GLOUCESTER
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It did alwayes seeme so to vs: But now in theIt did always seem so to us. But now in theKL I.i.3
diuision of the Kingdome, it appeares not which of thedivision of the kingdom it appears not which of theKL I.i.4
Dukes hee valewes most, for qualities are so weigh'd, thatDukes he values most, for qualities are so weighed thatKL I.i.5
curiosity in neither, can make choise of eithers moity.curiosity in neither can make choice of either's moiety.KL I.i.6
His breeding Sir, hath bin at my charge.His breeding, sir, hath been at my charge.KL I.i.8
I haue so often blush'd to acknowledge him, that now II have so often blushed to acknowledge him that now IKL I.i.9
am braz'd too't.am brazed to it.KL I.i.10
Sir,this yong Fellowes mother could;Sir, this young fellow's mother could;KL I.i.12
wherevpon she grew round womb'd, and had indeedewhereupon she grew round-wombed, and had indeed,KL I.i.13
(Sir) a Sonne for her Cradle, ere she had husband for hersir, a son for her cradle ere she had a husband for herKL I.i.14
bed. Do you smell a fault?bed. Do you smell a fault?KL I.i.15
But I haue a Sonne, Sir, by order of Law, someBut I have a son, sir, by order of law, someKL I.i.18
yeere elder then this; who, yet is no deerer in my account,year elder than this, who yet is no dearer in my account.KL I.i.19
though this Knaue came somthing sawcily to the worldThough this knave came something saucily to the world,KL I.i.20
before he was sent for: yet was his Mother fayre, therebefore he was sent for, yet was his mother fair; thereKL I.i.21
was good sport at his making, and the horson must bewas good sport at his making, and the whoreson must beKL I.i.22
acknowledged. Doe you know this Noble Gentleman, acknowledged. Do you know this noble gentleman,KL I.i.23
Edmond?Edmund?KL I.i.24
My Lord of Kent: / Remember him heereafter,My lord of Kent. Remember him hereafterKL I.i.26
as my Honourable Friend.as my honourable friend.KL I.i.27
He hath bin out nine yeares, and away he He hath been out nine years, and away heKL I.i.31
shall againe. The King is comming.shall again. The King is coming.KL I.i.32
I shall, my Lord. I shall, my liege.KL I.i.35
Heere's France and Burgundy, my Noble Lord.Here's France and Burgundy, my noble lord.KL I.i.188
Kent banish'd thus? and France in choller parted?Kent banished thus? and France in choler parted?KL I.ii.23
And the King gone to night? Prescrib'd his powre,And the King gone tonight? prescribed his power?KL I.ii.24
Confin'd to exhibition? All this doneConfined to exhibition? All this doneKL I.ii.25
Vpon the gad? Edmond, how now? What newes?Upon the gad? Edmund, how now? What news?KL I.ii.26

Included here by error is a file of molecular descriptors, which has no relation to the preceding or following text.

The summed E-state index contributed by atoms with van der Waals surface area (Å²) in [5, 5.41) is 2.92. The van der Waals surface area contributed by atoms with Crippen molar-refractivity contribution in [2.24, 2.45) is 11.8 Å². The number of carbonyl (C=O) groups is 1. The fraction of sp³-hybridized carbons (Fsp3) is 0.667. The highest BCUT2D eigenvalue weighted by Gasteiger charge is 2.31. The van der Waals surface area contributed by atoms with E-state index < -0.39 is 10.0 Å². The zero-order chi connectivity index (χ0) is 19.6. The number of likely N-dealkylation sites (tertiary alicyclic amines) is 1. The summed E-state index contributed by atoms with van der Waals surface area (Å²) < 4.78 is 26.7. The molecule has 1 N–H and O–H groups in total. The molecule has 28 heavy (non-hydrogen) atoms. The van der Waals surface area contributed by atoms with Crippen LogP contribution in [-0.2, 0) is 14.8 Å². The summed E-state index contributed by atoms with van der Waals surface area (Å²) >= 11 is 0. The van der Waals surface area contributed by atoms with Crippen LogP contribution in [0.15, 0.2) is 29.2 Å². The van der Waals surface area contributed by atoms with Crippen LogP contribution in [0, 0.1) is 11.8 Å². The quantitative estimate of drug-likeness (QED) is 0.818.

Why so earnestly seeke you to put vp yt Why so earnestly seek you to put up thatKL I.ii.28
Letter?letter?KL I.ii.29
What Paper were you reading?What paper were you reading?KL I.ii.31
No? what needed then that terrible dispatchNo? What needed then that terrible dispatchKL I.ii.33
of it into your Pocket? The quality of nothing,of it into your pocket? The quality of nothingKL I.ii.34
hath not such neede to hide it selfe. Let's see: come, if ithath not such need to hide itself. Let's see! Come! If itKL I.ii.35
bee nothing, I shall not neede Spectacles.be nothing I shall not need spectacles.KL I.ii.36
Giue me the Letter, Sir.Give me the letter, sir.KL I.ii.40
Let's see, let's see.Let's see, let's see!KL I.ii.43
This policie, and reuerence of Age,This policy and reverence of ageKL I.ii.46
makes the world bitter to the best of our times: keepes our makes the world bitter to the best of our times, keeps ourKL I.ii.47
Fortunes fromvs, till our oldnesse cannot rellish them. I begin fortunes from us till our oldness cannot relish them. I beginKL I.ii.48
to finde an idleand fond bondage, in the oppression of aged to find an idle and fond bondage in the oppression of agedKL I.ii.49
tyranny, who swayes not as it hath power, but as it is tyranny, who sways not as it hath power but as it isKL I.ii.50
suffer'd. Come to me, that of this I may speake more. If our suffered. Come to me that of this I may speak more. If ourKL I.ii.51
Father would sleepe till I wak'd him, you should enioy halfe father would sleep till I waked him, you should enjoy halfKL I.ii.52
his Reuennew for euer, and liue the beloued of your Brother.his revenue for ever, and live the beloved of your brother,KL I.ii.53
Edgar.Edgar.KL I.ii.54
Hum? Conspiracy? Sleepe till I wake him, you shouldHum! Conspiracy! ‘ Sleep till I waked him, you shouldKL I.ii.55
enioy halfe his Reuennew: my Sonne Edgar, had hee a hand toenjoy half his revenue.’ My son Edgar, had he a hand toKL I.ii.56
write this? A heart and braine to breede it in? When came write this? a heart and brain to breed it in? When came KL I.ii.57
you to this? Who brought it?you to this? Who brought it?KL I.ii.58
You know the character to be yourYou know the character to be yourKL I.ii.62
Brothers?brother's?KL I.ii.63
It is his.It is his!KL I.ii.67
Has he neuer before sounded you in thisHas he never before sounded you in thisKL I.ii.70